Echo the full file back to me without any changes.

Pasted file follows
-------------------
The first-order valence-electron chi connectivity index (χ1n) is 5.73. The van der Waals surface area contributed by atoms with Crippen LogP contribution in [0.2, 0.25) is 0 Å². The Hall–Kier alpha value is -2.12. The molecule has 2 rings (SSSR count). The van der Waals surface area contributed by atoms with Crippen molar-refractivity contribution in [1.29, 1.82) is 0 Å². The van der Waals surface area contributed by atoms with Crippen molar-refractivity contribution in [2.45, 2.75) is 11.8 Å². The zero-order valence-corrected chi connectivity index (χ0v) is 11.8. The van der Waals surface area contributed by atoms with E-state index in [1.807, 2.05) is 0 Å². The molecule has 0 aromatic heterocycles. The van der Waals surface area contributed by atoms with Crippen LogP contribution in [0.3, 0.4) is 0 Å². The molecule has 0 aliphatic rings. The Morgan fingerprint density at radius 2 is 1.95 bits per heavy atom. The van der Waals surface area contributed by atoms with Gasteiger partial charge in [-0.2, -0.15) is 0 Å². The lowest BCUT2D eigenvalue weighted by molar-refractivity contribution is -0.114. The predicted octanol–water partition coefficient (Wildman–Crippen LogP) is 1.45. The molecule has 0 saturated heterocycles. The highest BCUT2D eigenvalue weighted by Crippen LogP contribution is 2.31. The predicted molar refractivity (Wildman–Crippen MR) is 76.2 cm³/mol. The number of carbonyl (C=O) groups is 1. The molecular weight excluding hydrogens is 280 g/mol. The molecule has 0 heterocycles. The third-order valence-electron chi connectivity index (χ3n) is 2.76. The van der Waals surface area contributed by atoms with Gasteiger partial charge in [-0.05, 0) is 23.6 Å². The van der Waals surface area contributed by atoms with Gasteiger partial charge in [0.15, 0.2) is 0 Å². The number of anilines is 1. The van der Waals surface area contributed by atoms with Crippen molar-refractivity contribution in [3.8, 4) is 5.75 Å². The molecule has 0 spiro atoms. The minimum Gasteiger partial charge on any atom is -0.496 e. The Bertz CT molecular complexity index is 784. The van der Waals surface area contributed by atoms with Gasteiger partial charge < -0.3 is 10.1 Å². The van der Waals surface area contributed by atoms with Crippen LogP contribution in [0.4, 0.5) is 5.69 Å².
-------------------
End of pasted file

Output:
The first-order valence-electron chi connectivity index (χ1n) is 5.73. The van der Waals surface area contributed by atoms with Crippen LogP contribution in [0.2, 0.25) is 0 Å². The Hall–Kier alpha value is -2.12. The molecule has 2 rings (SSSR count). The van der Waals surface area contributed by atoms with Crippen molar-refractivity contribution in [1.29, 1.82) is 0 Å². The van der Waals surface area contributed by atoms with Crippen molar-refractivity contribution in [2.45, 2.75) is 11.8 Å². The zero-order valence-corrected chi connectivity index (χ0v) is 11.8. The van der Waals surface area contributed by atoms with E-state index in [1.807, 2.05) is 0 Å². The molecule has 0 aromatic heterocycles. The van der Waals surface area contributed by atoms with Crippen LogP contribution in [0.3, 0.4) is 0 Å². The molecule has 0 aliphatic rings. The Morgan fingerprint density at radius 2 is 1.95 bits per heavy atom. The van der Waals surface area contributed by atoms with Gasteiger partial charge in [-0.2, -0.15) is 0 Å². The lowest BCUT2D eigenvalue weighted by molar-refractivity contribution is -0.114. The predicted octanol–water partition coefficient (Wildman–Crippen LogP) is 1.45. The molecule has 0 saturated heterocycles. The highest BCUT2D eigenvalue weighted by Crippen LogP contribution is 2.31. The predicted molar refractivity (Wildman–Crippen MR) is 76.2 cm³/mol. The number of carbonyl (C=O) groups is 1. The molecular weight excluding hydrogens is 280 g/mol. The molecule has 0 heterocycles. The third-order valence-electron chi connectivity index (χ3n) is 2.76. The van der Waals surface area contributed by atoms with Gasteiger partial charge in [-0.05, 0) is 23.6 Å². The van der Waals surface area contributed by atoms with Gasteiger partial charge in [0.15, 0.2) is 0 Å². The number of anilines is 1. The van der Waals surface area contributed by atoms with Crippen molar-refractivity contribution in [3.8, 4) is 5.75 Å². The molecule has 0 spiro atoms. The minimum Gasteiger partial charge on any atom is -0.496 e. The Bertz CT molecular complexity index is 784. The van der Waals surface area contributed by atoms with Gasteiger partial charge < -0.3 is 10.1 Å². The van der Waals surface area contributed by atoms with Crippen LogP contribution in [0.4, 0.5) is 5.69 Å².